Issue 13 3/2000
FolkWorld CD Reviews
Olatz Zugasti "bulun bulunka"
Label: Elkarlanean; KD-532; 1999; Playing time: 47.51 min
The haunting beauty of the songs presented here cannot be described in words. Olatz Zugasti is a female singer from the Basque Country with a very warm and soft voice, carrying love, shelter, natural beauty. She sings here a selection of gentle lullibies in Basque language as they have been sung at Basque cradles for generations, her voice blending with the quiet sounds of her harp playing. Sometimes, she is subtly accompanied by clarinet, flute, mandolin, akkordion etc.
While being charmed by the sensitive and intimate singing, I start getting jealous on the children who are as fortunate to be brought into dreams by such beautiful sweet sounds. A timeless beauty taking you away. Listening to this album gives any evening a strong romantic touch - be it alone or by twos.
The booklet has a tasteful sensitive touch as well, with beautiful photos of children and nature. If it had come earlier, this CD would have been on a high number in the Top Ten of 1999 - it is brilliant.
Elkarlanean, Tel.+34 943 31 02 67 Fax +34 943 31 02 16
Chispa y los Complices "New Pa' Que Vea"
Label: Cuba Chevere; 1999
After the highly acclaimed success of the Buena Vista Social Club, any
band hoping to hit the market with promises of Cuban crooning and fiesty
'Mi Amor' ballads would have a pretty hard task, so you can't but applaud
these guys for trying. These thirteen guys promise to set the girls' hearts
aflame, with their slicked back hair, tailor-made suits, and funky shades,
but personally, I can't see this album immediately rocketing to the top
spot in the World music charts. Having said that, the tunes are
radio-friendly, and provide a good example of music coming from the younger
generation in Cuba. The vocals are strong and impassioned, and carry the
tunes very well. Add the swinging trumpets, pianos, guitars and percussion
to that, and you have a modern-day 'Desi Arnaz and his Cuban Orchestra',
just for 'I Love Lucy' fans! Tracks which stood out were the title track,
'New Pa' Que Vea', and track no. 6 - 'Perder el Control'. All in all, the
album was a fairly enjoyable listen, and will definitely be a hit at a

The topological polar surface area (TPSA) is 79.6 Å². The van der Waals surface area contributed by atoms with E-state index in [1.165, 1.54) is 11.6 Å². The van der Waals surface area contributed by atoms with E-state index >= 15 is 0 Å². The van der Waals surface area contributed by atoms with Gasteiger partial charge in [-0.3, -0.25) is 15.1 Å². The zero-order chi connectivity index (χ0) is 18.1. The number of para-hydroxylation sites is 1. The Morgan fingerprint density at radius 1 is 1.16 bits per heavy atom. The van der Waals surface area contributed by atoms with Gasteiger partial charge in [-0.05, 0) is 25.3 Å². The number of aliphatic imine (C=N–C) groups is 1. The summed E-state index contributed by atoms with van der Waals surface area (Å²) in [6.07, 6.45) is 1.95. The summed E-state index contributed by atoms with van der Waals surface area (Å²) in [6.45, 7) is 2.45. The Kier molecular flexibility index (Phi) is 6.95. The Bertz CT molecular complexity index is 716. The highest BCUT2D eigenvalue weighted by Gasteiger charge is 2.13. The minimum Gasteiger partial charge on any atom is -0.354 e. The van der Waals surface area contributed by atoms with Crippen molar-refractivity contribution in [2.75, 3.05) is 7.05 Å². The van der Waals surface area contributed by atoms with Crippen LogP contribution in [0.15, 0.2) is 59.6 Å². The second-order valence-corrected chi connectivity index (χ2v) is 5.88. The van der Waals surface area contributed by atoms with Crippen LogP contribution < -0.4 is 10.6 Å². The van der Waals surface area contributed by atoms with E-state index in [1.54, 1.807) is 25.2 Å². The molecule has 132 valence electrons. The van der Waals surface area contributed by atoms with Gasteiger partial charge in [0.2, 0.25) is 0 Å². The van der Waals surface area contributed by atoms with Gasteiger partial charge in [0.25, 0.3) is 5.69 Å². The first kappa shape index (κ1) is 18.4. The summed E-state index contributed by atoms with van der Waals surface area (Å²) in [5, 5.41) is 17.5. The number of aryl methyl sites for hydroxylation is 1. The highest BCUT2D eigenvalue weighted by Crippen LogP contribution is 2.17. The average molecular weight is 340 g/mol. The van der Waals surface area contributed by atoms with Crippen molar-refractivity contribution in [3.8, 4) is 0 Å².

cocktail party with a few Margueritas!
Bardic "The Roadsmell After the Rain"
Label: own label; 1999
It's slightly strange to listen to lyrics like 'From Bantry Bay up to
Derry Quay' sung in a German accent, but this duo obviously have a Celtic
agenda, with trad favourites such as 'Step it Out Mary', 'Follow Me Up to
Carlow' and 'Mairi's Wedding' (ever heard good oul' Alan Stivell's cover of
the tune?). The musicianship isn't disappointing though; Sarah-Jane
Himmelsbach plays flawlessly on violin, whistles and percussion, and Stefan
'Eddie' Arndt adds his umph to the tracks with guitars, bass, banjo and
bodhran. Oh, and he sings most of the songs too with great growly drive.
The album ends with a slow number in German, 'Der Erde Kinder', the only
one on the album, which contrasts greatly with the previous fourteen
tracks. Bardic as are a promising new duo from Germany; and this collection
grows on you after a few listens. Plus, 'The Roadsmell After the Rain' is
certainly an unusual title for an album, so what the heck- add this CD to
your collection if you must!
Nahoo 3: Notes from the Republic
Label: Iona Records; 1999
This album is well-worth getting, even if because it constantly surprises
the listener; every track is different! The atmospheric opening of the
first tune- panpipes wail out a slow air- is deceptive; don't be fooled by
it. The militaristic beat of Scottish drums soon follows, accompanied by
helicopter sounds and a pulsing drum-and-bass rhythm that makes the track a
cross between Runrig and Trainspotting. The second track, 'Independence
Blues' is reminiscent of something out of 'The Commitments' soundtrack, the
third sounds like one of 'Dead Can Dance's atmospheric arias, whilst the
fourth, 'Notes from the Republic', cries out for a remix by Moby. What a
supreme mix of styles! Track five ('Unfinished Business') is a real pleaser
as well, featuring Paul Mounsey, who's the mastermind behind this release,
on Peter Gabriel-esque vocals. A hugely enjoyable album, this one is a
definite must in any music-lover's collection; the strong sense of a
Nationalistic Scottish pride running through the tunes (you couldn't
possibly tell from the picture of the Scottish flag flying proudly on the
cover of the CD, could ya?) is great- it's encouraging that we aren't all
turning into a race of teeny-bopping, boy and girl-band luving hippies!
A' The Best - Various Artists in Scotland
Label:Sleepytown Records; 1999
For a benefit album, this release is well-worth supporting, as all
royalties from the album will be donated to the children's charity
Childline Scotland. And hey, the tunes aren't all that bad either! With
established names such as Capercaille ('Oh No Dhuthaich'), The Tannerhill
Weavers ('The Geeze in the Bog'), The Poozies ('Hey How My Jonnie Lad'),
Wolfstone ('Clueless') and Alasdair Frazer ('Free Rein'), this collection
of 20 tracks, with a running time of 70 mins, provides a value-for-money
sampler of some of the best trad music coming from Scotland today. So
g'on- do a good deed!- it is coming up to Easter, afterall! Buy this
sampler, and you'll feel an enormous sense of satisfaction afterwards, for